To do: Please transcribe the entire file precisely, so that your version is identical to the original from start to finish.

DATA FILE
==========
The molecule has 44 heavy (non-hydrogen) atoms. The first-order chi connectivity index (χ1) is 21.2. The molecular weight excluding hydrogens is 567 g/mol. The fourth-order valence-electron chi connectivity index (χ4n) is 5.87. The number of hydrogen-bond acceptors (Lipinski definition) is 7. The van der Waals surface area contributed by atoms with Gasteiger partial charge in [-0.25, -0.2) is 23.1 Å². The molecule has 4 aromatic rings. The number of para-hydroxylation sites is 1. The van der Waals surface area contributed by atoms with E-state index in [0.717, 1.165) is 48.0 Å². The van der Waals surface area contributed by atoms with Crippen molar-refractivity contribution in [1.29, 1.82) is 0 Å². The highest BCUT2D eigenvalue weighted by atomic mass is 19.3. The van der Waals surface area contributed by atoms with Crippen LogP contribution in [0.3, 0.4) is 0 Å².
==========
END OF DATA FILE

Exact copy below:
The molecule has 44 heavy (non-hydrogen) atoms. The first-order chi connectivity index (χ1) is 21.2. The molecular weight excluding hydrogens is 567 g/mol. The fourth-order valence-electron chi connectivity index (χ4n) is 5.87. The number of hydrogen-bond acceptors (Lipinski definition) is 7. The van der Waals surface area contributed by atoms with Gasteiger partial charge in [-0.25, -0.2) is 23.1 Å². The molecule has 4 aromatic rings. The number of para-hydroxylation sites is 1. The van der Waals surface area contributed by atoms with E-state index in [0.717, 1.165) is 48.0 Å². The van der Waals surface area contributed by atoms with Crippen molar-refractivity contribution in [1.29, 1.82) is 0 Å². The highest BCUT2D eigenvalue weighted by atomic mass is 19.3. The van der Waals surface area contributed by atoms with Crippen LogP contribution in [0.3, 0.4) is 0 Å².